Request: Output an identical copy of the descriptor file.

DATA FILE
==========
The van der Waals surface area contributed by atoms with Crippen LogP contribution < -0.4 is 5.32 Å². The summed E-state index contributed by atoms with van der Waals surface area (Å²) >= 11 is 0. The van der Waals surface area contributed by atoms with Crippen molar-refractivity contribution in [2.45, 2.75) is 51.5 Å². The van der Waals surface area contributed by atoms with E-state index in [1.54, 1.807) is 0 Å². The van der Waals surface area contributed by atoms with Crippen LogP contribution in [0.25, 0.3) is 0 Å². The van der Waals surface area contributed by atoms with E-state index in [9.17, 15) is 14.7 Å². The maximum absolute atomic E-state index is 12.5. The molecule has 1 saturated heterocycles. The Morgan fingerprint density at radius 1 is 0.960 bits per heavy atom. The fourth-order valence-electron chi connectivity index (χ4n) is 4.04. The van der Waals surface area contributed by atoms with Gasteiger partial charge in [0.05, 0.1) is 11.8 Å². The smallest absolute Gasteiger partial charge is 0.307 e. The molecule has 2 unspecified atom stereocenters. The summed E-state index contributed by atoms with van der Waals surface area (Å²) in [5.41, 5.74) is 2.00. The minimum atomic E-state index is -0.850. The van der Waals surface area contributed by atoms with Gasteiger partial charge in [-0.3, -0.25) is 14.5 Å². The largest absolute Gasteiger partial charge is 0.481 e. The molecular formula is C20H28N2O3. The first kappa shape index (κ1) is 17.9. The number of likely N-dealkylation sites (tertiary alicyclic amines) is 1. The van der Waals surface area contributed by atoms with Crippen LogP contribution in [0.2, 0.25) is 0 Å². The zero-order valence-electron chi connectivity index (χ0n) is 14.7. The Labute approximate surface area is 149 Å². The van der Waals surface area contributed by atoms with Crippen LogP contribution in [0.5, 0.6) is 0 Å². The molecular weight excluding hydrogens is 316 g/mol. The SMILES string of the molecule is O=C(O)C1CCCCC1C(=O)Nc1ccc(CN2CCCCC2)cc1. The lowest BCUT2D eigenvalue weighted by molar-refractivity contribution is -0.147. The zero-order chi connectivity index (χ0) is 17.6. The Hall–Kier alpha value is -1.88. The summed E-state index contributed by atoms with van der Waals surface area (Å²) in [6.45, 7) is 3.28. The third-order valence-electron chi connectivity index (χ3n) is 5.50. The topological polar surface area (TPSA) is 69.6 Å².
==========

The van der Waals surface area contributed by atoms with Crippen LogP contribution < -0.4 is 5.32 Å². The summed E-state index contributed by atoms with van der Waals surface area (Å²) >= 11 is 0. The van der Waals surface area contributed by atoms with Crippen molar-refractivity contribution in [2.45, 2.75) is 51.5 Å². The van der Waals surface area contributed by atoms with E-state index in [1.54, 1.807) is 0 Å². The van der Waals surface area contributed by atoms with Crippen LogP contribution in [0.25, 0.3) is 0 Å². The van der Waals surface area contributed by atoms with E-state index in [9.17, 15) is 14.7 Å². The maximum absolute atomic E-state index is 12.5. The molecule has 1 saturated heterocycles. The Morgan fingerprint density at radius 1 is 0.960 bits per heavy atom. The fourth-order valence-electron chi connectivity index (χ4n) is 4.04. The van der Waals surface area contributed by atoms with Gasteiger partial charge in [0.05, 0.1) is 11.8 Å². The smallest absolute Gasteiger partial charge is 0.307 e. The molecule has 2 unspecified atom stereocenters. The summed E-state index contributed by atoms with van der Waals surface area (Å²) in [5.41, 5.74) is 2.00. The minimum atomic E-state index is -0.850. The van der Waals surface area contributed by atoms with Gasteiger partial charge in [-0.3, -0.25) is 14.5 Å². The largest absolute Gasteiger partial charge is 0.481 e. The molecular formula is C20H28N2O3. The first kappa shape index (κ1) is 17.9. The number of likely N-dealkylation sites (tertiary alicyclic amines) is 1. The van der Waals surface area contributed by atoms with Crippen LogP contribution in [0.2, 0.25) is 0 Å². The zero-order valence-electron chi connectivity index (χ0n) is 14.7. The Labute approximate surface area is 149 Å². The van der Waals surface area contributed by atoms with Crippen LogP contribution in [0.5, 0.6) is 0 Å². The molecular weight excluding hydrogens is 316 g/mol. The SMILES string of the molecule is O=C(O)C1CCCCC1C(=O)Nc1ccc(CN2CCCCC2)cc1. The lowest BCUT2D eigenvalue weighted by molar-refractivity contribution is -0.147. The zero-order chi connectivity index (χ0) is 17.6. The Hall–Kier alpha value is -1.88. The summed E-state index contributed by atoms with van der Waals surface area (Å²) in [6.45, 7) is 3.28. The third-order valence-electron chi connectivity index (χ3n) is 5.50. The topological polar surface area (TPSA) is 69.6 Å².